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Valley of the Shadow

Franklin Repository: July 03, 1867

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Description of Page: This page contains advertisements as well as several anecdotes.

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The Ticket and the Platform
(Column 1)
Summary: The editors report that the Republican State Convention, held last Wednesday in Williamsport, was quite successful, and offer their support for Henry W. Williams, the party's nominee for the state supreme court. The editors, however, lament the convention's failure to address the need for constitutional reform in the party platform.
Full Text of Article:

We give elsewhere in this week's issue a full account of the proceedings in the Republican State Convention, held at Williamsport on last Wednesday. They appear to have been marked with unusual unanimity, and, so far as we are able to judge, are heartily approved by the entire party throughout the State. The candidate chosen is Hon. Henry W. Williams, at present Judge of the District Court of Allegheny county, which position he has filled for two consecutive terms with credit to himself and to the satisfaction of his district. We know nothing of him personally, but from the concurrent testimony of political friend and foe, we accept him as a candidate unexceptional in point of character, eminently qualified as a jurist for the high position, and positively reliable as a truly loyal and worthy gentleman. The Pittsburg Post, the leading Democratic journal of the West, says of him:--"The nomination of Hon. Henry W. Williams as a candidate for Judge of the Supreme Court is a good one. He was the best man named among the candidates before the Republican Convention, and possesses legal and moral qualifications for the responsible position to which he has been nominated." When a man of opposite political belief can extract such praise from such a journal, he must have positive virtues and qualities to recommend him, that vituperation and abuse could not well conceal from public view.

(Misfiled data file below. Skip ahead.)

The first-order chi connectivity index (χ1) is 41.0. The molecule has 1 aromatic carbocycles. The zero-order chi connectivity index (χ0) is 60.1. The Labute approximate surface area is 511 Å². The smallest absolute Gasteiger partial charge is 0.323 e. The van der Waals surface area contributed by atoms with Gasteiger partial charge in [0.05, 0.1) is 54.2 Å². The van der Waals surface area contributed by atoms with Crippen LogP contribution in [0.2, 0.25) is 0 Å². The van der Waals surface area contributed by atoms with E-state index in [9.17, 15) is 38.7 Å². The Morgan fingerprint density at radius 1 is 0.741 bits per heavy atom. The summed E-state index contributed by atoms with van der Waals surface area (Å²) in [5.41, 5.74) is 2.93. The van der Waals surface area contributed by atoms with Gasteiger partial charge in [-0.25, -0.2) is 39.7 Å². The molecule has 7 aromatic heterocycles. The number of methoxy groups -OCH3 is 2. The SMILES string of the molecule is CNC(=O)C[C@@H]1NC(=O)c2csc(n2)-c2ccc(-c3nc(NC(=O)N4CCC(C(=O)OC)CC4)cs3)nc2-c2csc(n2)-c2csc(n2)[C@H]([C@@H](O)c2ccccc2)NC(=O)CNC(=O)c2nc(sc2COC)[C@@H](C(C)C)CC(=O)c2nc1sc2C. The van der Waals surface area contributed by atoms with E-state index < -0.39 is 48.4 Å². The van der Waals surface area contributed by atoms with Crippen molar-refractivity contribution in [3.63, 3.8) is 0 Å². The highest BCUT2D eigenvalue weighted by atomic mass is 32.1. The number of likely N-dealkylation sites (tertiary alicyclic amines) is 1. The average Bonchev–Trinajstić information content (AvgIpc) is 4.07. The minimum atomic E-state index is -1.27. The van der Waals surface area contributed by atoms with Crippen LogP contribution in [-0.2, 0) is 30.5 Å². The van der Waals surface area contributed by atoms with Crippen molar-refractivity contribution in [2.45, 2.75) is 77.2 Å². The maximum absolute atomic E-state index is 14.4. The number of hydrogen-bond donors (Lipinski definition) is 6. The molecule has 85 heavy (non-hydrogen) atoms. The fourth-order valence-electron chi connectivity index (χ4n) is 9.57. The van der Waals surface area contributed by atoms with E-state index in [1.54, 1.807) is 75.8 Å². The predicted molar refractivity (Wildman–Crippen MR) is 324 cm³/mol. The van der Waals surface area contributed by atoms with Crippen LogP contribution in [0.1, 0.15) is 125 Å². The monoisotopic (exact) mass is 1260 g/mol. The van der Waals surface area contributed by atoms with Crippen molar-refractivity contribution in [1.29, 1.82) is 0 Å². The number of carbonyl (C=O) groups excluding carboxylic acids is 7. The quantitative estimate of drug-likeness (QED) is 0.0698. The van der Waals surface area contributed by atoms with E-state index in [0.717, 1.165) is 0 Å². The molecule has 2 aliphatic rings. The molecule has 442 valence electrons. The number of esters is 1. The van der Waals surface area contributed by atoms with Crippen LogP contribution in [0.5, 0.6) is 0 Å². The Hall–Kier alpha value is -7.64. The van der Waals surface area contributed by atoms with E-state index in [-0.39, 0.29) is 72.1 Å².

The platform, so far as it goes, faithfully reflects the views of the Republican party of Pennsylvania. We had earnestly hoped that the Convention would declare itself in favor of constitutional reform. We thought we saw a great necessity for such a declaration, and still believe that the good we aim is attainable only in this way. Such a declaration would have entirely relieved the party of the odium that was engendered by a faithless legislature, and which, without a positive disavowal and disapprovement, must operate to some extent against our success as a party. As it is, we have a dead weight to carry that might easily have been thrown aside and made a stumbling block for our opponents, they with characteristic political knavery having contented themselves with denouncing the sins of other men and cloaking their own. Then again we were anxious that the party should be brought up to the high level on which our friends in other States have planted their colors. We wanted a clear, distinct utterance from the convention on the subject of impartial suffrage. This was denied us, and we sincerely regret it. Still, however, there is enough in the platform to cheer and encourage the friends of freedom and loyalty everywhere. There is nothing equivocal or unmeaning in it. It requires no interpreter. It is plain, positive, direct and frank on every question that is named, and, will commend itself to every impartial mind. With the candidate and platform we are satisfied, and shall labor earnestly and zealously for their complete triumph, in the hope that their success will be the precursor of the ultimate adoption, of what we considered to be important, if not necessary, conditions in the present campaign. All hands to the ropes!